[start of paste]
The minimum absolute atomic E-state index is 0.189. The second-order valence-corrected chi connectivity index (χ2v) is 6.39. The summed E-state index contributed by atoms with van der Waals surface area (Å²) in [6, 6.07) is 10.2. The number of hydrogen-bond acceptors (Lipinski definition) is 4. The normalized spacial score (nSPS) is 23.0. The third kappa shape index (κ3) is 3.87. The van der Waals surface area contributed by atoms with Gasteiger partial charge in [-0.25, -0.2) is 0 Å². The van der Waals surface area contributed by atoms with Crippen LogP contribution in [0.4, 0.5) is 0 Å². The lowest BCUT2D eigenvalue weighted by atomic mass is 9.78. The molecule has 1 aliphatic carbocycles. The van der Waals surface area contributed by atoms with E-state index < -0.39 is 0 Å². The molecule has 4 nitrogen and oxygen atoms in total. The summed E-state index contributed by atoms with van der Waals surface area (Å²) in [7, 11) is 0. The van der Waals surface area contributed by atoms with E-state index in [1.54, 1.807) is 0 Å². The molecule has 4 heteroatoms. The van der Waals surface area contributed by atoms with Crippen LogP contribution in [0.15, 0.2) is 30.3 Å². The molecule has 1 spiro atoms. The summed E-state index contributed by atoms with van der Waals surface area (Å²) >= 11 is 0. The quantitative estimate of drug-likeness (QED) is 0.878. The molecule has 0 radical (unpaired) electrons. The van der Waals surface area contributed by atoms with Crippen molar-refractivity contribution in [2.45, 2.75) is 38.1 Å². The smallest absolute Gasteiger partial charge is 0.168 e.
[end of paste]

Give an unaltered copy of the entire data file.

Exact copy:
The minimum absolute atomic E-state index is 0.189. The second-order valence-corrected chi connectivity index (χ2v) is 6.39. The summed E-state index contributed by atoms with van der Waals surface area (Å²) in [6, 6.07) is 10.2. The number of hydrogen-bond acceptors (Lipinski definition) is 4. The normalized spacial score (nSPS) is 23.0. The third kappa shape index (κ3) is 3.87. The van der Waals surface area contributed by atoms with Gasteiger partial charge in [-0.25, -0.2) is 0 Å². The van der Waals surface area contributed by atoms with Crippen LogP contribution in [0.4, 0.5) is 0 Å². The lowest BCUT2D eigenvalue weighted by atomic mass is 9.78. The molecule has 1 aliphatic carbocycles. The van der Waals surface area contributed by atoms with E-state index < -0.39 is 0 Å². The molecule has 4 nitrogen and oxygen atoms in total. The summed E-state index contributed by atoms with van der Waals surface area (Å²) in [7, 11) is 0. The van der Waals surface area contributed by atoms with E-state index in [1.54, 1.807) is 0 Å². The molecule has 4 heteroatoms. The van der Waals surface area contributed by atoms with Crippen LogP contribution in [0.15, 0.2) is 30.3 Å². The molecule has 1 spiro atoms. The summed E-state index contributed by atoms with van der Waals surface area (Å²) >= 11 is 0. The quantitative estimate of drug-likeness (QED) is 0.878. The molecule has 0 radical (unpaired) electrons. The van der Waals surface area contributed by atoms with Crippen molar-refractivity contribution in [2.45, 2.75) is 38.1 Å². The smallest absolute Gasteiger partial charge is 0.168 e.